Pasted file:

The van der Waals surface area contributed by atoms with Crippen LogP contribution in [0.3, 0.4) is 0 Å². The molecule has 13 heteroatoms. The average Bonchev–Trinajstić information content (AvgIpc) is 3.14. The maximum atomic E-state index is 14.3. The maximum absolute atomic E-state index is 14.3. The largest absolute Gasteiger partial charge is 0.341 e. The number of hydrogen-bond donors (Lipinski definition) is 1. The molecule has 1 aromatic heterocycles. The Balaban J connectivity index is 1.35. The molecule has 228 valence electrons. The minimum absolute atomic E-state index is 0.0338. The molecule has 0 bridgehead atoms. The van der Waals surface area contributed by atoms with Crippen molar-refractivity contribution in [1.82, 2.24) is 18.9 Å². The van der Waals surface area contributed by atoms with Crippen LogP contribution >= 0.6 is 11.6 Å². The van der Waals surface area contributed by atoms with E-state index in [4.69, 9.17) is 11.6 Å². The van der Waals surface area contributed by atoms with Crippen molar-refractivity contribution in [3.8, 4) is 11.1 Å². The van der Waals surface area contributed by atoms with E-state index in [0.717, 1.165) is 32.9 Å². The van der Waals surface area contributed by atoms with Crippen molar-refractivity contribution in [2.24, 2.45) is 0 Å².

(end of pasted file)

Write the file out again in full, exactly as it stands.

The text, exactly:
The van der Waals surface area contributed by atoms with Crippen LogP contribution in [0.3, 0.4) is 0 Å². The molecule has 13 heteroatoms. The average Bonchev–Trinajstić information content (AvgIpc) is 3.14. The maximum atomic E-state index is 14.3. The maximum absolute atomic E-state index is 14.3. The largest absolute Gasteiger partial charge is 0.341 e. The number of hydrogen-bond donors (Lipinski definition) is 1. The molecule has 1 aromatic heterocycles. The Balaban J connectivity index is 1.35. The molecule has 228 valence electrons. The minimum absolute atomic E-state index is 0.0338. The molecule has 0 bridgehead atoms. The van der Waals surface area contributed by atoms with Crippen molar-refractivity contribution in [1.82, 2.24) is 18.9 Å². The van der Waals surface area contributed by atoms with Crippen LogP contribution >= 0.6 is 11.6 Å². The van der Waals surface area contributed by atoms with E-state index in [4.69, 9.17) is 11.6 Å². The van der Waals surface area contributed by atoms with Crippen molar-refractivity contribution in [3.8, 4) is 11.1 Å². The van der Waals surface area contributed by atoms with E-state index in [0.717, 1.165) is 32.9 Å². The van der Waals surface area contributed by atoms with Crippen molar-refractivity contribution in [2.24, 2.45) is 0 Å².